Millions of Unexploded Bombs Litter Southern Beirut

ByABC News
September 26, 2006, 11:35 AM

Sept. 26, 2006 — -- The people of southern Lebanon call it "the second war."

The 34-day conflict between Israel and Hezbollah left behind a weapon that is still proving deadly, more than a month after the cease-fire.

"These are the clusters that are in this town alone."

Jihad Samhat was pointing to seven red dots on a map that was spread out on the hood of his 4x4.

The red dots marked the areas the United Nations believes were hit with cluster bombs.

"One red dot is hundreds, maybe thousands, of bomblets," Samhat said. "It all depends on the amount of canisters they have dropped on that area."

Samhat was a U.S. Army private from California.

Now he works for the United Nations, searching the small towns and villages of southern Lebanon for unexploded cluster bombs.

He says he never has to look too far.

Cluster bombs were fired by Israel during the 34-day war. The weapons were made and supplied by the United States.

Forty percent of these bombs fail to go off on impact, and explode later. The slightest touch can trigger a deadly explosion.

U.N. officials estimate there could be more than a million of these bombs throughout southern Lebanon.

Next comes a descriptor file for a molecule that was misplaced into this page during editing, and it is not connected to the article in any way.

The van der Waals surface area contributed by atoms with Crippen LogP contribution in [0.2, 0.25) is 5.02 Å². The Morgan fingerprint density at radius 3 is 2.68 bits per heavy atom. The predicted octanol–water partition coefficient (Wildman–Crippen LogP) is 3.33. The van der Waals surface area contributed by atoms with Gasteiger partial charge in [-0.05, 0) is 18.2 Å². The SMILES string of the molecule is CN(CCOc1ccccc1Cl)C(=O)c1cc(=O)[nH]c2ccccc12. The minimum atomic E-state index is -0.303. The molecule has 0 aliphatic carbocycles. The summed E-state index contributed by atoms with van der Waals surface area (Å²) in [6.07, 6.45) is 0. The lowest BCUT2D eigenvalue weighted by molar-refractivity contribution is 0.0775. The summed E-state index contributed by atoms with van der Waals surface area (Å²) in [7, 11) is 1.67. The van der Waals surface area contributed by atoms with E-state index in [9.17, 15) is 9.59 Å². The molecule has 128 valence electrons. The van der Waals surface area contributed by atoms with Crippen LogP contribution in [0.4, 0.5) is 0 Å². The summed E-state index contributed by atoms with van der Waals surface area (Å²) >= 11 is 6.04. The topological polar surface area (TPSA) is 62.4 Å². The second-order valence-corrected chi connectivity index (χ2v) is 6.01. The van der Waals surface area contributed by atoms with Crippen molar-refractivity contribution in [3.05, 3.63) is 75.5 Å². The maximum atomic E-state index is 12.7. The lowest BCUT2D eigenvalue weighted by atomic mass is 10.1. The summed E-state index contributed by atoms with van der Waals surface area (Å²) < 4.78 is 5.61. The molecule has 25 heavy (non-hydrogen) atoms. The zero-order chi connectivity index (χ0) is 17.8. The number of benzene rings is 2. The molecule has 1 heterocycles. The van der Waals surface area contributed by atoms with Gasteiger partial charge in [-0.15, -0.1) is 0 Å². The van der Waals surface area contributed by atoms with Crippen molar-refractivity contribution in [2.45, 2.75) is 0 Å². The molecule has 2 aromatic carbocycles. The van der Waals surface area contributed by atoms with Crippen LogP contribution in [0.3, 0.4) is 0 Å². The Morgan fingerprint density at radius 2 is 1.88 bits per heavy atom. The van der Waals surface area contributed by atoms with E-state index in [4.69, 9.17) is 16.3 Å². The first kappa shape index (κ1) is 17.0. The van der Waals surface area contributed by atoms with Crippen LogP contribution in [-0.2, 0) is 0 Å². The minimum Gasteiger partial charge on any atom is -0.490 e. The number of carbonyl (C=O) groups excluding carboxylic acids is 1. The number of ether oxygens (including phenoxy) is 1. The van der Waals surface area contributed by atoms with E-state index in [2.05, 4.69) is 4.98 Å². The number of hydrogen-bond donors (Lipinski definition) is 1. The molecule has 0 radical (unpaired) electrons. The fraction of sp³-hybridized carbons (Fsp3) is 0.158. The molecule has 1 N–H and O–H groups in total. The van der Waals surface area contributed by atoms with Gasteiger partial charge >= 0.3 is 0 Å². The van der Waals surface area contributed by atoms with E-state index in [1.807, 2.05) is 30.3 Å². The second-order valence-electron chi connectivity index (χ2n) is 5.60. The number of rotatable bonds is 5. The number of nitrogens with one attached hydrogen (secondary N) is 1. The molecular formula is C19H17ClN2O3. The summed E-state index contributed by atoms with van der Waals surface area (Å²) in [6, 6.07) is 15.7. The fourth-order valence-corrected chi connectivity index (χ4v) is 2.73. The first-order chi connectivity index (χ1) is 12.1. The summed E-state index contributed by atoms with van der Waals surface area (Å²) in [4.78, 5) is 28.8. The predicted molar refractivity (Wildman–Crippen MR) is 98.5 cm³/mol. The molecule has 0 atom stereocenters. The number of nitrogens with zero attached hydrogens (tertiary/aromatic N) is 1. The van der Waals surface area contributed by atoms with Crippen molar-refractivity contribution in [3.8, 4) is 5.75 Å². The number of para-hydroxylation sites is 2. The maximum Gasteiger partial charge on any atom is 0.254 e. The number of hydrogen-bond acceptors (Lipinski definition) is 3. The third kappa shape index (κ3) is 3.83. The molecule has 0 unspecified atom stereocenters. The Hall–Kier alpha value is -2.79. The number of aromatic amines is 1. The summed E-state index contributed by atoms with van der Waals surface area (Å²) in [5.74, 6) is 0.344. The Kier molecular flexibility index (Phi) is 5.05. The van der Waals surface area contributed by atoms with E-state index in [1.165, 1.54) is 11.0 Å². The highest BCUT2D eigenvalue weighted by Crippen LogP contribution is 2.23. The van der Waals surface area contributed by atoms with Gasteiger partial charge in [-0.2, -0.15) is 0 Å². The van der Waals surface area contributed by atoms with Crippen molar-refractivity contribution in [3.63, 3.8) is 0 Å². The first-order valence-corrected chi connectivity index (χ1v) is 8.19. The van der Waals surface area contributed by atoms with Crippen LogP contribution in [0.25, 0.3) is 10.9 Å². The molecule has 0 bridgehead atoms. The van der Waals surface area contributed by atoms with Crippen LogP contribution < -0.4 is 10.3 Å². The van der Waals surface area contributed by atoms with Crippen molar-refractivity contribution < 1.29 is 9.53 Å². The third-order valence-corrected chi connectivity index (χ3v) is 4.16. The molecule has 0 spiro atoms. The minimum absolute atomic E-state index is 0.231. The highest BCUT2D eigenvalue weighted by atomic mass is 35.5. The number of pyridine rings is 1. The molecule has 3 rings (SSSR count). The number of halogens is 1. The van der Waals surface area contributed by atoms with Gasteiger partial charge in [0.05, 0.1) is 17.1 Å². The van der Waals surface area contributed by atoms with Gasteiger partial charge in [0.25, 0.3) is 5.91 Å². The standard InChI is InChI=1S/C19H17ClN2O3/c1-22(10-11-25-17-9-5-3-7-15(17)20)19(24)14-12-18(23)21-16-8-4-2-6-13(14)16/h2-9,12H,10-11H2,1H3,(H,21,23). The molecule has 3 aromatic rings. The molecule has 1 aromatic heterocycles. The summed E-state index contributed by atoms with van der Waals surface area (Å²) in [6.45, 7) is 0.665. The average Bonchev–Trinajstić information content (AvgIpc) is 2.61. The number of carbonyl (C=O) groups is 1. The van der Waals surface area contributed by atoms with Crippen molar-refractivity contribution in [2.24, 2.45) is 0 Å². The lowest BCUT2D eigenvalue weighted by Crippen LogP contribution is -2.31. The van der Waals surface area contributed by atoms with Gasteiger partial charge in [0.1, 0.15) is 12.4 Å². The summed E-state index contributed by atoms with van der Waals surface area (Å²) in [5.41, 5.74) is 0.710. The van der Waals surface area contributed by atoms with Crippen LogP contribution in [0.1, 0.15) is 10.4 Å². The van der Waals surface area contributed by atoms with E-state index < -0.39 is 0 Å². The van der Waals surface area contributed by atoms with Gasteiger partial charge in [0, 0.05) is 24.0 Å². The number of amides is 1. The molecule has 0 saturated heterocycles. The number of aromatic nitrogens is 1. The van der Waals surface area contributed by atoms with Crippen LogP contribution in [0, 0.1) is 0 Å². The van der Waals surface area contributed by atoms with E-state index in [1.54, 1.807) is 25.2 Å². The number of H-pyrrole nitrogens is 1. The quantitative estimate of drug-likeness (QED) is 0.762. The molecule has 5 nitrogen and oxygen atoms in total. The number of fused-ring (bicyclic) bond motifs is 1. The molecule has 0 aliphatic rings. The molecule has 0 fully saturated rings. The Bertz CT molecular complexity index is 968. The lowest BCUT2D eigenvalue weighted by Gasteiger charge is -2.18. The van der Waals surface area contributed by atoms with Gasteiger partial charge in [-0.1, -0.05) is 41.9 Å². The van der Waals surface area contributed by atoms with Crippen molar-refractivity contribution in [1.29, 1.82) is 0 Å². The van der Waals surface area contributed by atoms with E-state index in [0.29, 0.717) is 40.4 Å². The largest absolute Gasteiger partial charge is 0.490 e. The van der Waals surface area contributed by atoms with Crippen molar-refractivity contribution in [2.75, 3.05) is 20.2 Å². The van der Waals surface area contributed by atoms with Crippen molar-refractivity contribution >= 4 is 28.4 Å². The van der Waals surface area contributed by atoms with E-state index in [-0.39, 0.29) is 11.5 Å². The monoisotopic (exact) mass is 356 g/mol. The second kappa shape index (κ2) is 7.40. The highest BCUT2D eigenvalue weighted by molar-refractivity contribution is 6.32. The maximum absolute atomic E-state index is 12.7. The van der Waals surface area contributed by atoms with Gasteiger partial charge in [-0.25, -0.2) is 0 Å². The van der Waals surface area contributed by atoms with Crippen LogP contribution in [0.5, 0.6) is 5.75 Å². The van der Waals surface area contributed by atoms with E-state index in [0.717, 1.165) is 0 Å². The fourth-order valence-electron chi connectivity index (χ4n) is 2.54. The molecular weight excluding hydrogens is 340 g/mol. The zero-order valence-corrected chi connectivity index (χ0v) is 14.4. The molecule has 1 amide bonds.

Samhat pointed to the side of the road where seven small canisters, about the size of soda cans, rested in the dirt.

They may be small, but they are built to pierce armor.

Every day, injuries or deaths occur as a result of the bombs.

Twenty-one people have been killed since the cease-fire on Aug. 14.

It has become especially dangerous now that the people of southern Lebanon have started to return to towns and villages.

Rebuilding homes and working in the fields can be deadly, though.

"There are a lot we can't see, in the rubble," Samhat said. "In the vegetations, in the leaves, and hanging on trees."

The Turkiyas lost their 24-year-old son last week. He was picking fruit from an orchard when he stepped on a bomb.

"My son, Ali, like all of us, was exposed to danger during the war," Khalil Turkiya said. "He survived the war, but he was killed by a cluster bomb."